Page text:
safety and value engineering
Perpetual High Alert Is Not a Safety Plan
When a mistake happens, we promise we will never let it happen again. The problem is that a personal vow doesn’t change the way the system operates. Value engineers Steve Johnson, Cindy Spangler and Will McNett look at common personal incident—backing into the lamppost in your own front yard—as a lens for eliminating risk.

January, I (Steve) experienced a harm event in my personal life. I scraped my car against a lamppost while backing out of my driveway. It’s not a personal sentinel event and I didn’t inform my insurance company.

safety and value engineering car

I’ve lived in this house since summer 2010 and have backed out of this narrow driveway, past this stone lamppost, roughly 1,900 times. By the way, we never turn that lamp on and it serves no other purpose. You’re looking at the scene of the incident.

safety and value engineering driveway

Back to my incident—I hit the lamppost. Am I a worse driver now than before? My outcome stats would indicate that I am, because before this incident my failure rate was 0%. Now it’s 0.05%. But I’m the same driver. My capability to back out of the driveway did not diminish.

So what is the difference? Was the risk higher than other mornings? Not really. Day-to-day risk remains about the same with slight fluctuations due to the environment as snow and reduced visibility, but the chance of scraping the lamppost has always been there independent of the driver and independent of the vehicle.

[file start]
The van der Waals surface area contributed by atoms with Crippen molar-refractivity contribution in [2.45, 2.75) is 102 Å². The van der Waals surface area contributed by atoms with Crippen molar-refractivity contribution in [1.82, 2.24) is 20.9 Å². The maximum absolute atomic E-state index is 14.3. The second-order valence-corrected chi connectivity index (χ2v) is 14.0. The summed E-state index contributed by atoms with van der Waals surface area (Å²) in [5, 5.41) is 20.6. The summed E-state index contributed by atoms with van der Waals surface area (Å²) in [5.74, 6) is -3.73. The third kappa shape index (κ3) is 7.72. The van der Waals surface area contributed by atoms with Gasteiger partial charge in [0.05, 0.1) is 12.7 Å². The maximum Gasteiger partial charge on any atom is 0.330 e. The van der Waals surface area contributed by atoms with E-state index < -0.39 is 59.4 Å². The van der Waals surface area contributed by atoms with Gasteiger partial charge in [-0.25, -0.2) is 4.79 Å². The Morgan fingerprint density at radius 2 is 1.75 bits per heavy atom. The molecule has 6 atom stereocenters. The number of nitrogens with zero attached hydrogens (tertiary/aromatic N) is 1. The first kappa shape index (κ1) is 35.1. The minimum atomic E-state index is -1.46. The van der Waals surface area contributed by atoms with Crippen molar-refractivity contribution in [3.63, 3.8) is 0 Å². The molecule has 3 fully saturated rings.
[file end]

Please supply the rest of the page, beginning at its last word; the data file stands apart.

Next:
What really happened? Why did I scrape my car? When my wife hit the lamppost 6 years ago, we had a corrective action—she promised to be more alert when backing out. However, this corrective action did not change the layout of the driveway or the process and therefore the risk of hitting the lamppost remained the same. In order to address the risk, I need to remove the risk—the lamppost—which will eliminate the reason why we both hit the lamppost and eliminate the underlying risk in the process. The driver (the human factor) cannot be changed but I can change the system that I drive in. My original plan—perpetual high alert—was not a plan.

The most maddening part is that I could have removed the lamppost any time. I literally could have taken a sledge hammer to it even before we moved in. It required a tragedy (okay, a $400 inconvenience) to spur me to action, but that lamppost is coming out.

The take-away: Look at the system for underlying risks. Training staff to stay on high alert is not a safety plan.



Steve Johnson

Director, Value Engineering, University of Utah Health

Cindy Spangler

Senior Value Engineer, University of Utah Health

Will McNett

Former Value Engineer, University of Utah Health